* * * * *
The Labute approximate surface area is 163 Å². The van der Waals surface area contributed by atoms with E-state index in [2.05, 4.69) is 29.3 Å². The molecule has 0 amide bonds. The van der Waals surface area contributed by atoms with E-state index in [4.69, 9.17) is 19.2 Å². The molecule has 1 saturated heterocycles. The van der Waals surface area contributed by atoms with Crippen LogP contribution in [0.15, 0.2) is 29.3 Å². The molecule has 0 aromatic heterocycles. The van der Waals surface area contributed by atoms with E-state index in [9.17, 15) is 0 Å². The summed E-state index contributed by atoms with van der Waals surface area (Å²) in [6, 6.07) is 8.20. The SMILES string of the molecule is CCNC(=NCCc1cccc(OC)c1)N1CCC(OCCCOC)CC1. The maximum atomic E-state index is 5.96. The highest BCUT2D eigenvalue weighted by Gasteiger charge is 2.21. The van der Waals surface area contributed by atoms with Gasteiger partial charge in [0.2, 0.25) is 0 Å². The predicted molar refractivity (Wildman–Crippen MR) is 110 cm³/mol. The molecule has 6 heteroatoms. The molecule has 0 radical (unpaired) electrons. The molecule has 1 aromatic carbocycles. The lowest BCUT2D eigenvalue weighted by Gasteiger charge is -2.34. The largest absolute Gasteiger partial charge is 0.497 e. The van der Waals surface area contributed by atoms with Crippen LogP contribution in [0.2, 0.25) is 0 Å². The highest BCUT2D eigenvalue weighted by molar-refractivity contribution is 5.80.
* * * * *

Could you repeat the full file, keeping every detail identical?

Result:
The Labute approximate surface area is 163 Å². The van der Waals surface area contributed by atoms with E-state index in [2.05, 4.69) is 29.3 Å². The molecule has 0 amide bonds. The van der Waals surface area contributed by atoms with E-state index in [4.69, 9.17) is 19.2 Å². The molecule has 1 saturated heterocycles. The van der Waals surface area contributed by atoms with Crippen LogP contribution in [0.15, 0.2) is 29.3 Å². The molecule has 0 aromatic heterocycles. The van der Waals surface area contributed by atoms with E-state index in [9.17, 15) is 0 Å². The summed E-state index contributed by atoms with van der Waals surface area (Å²) in [6, 6.07) is 8.20. The SMILES string of the molecule is CCNC(=NCCc1cccc(OC)c1)N1CCC(OCCCOC)CC1. The maximum atomic E-state index is 5.96. The highest BCUT2D eigenvalue weighted by Gasteiger charge is 2.21. The van der Waals surface area contributed by atoms with Gasteiger partial charge in [0.2, 0.25) is 0 Å². The predicted molar refractivity (Wildman–Crippen MR) is 110 cm³/mol. The molecule has 6 heteroatoms. The molecule has 0 radical (unpaired) electrons. The molecule has 1 aromatic carbocycles. The lowest BCUT2D eigenvalue weighted by Gasteiger charge is -2.34. The largest absolute Gasteiger partial charge is 0.497 e. The van der Waals surface area contributed by atoms with Crippen LogP contribution in [0.2, 0.25) is 0 Å². The highest BCUT2D eigenvalue weighted by molar-refractivity contribution is 5.80.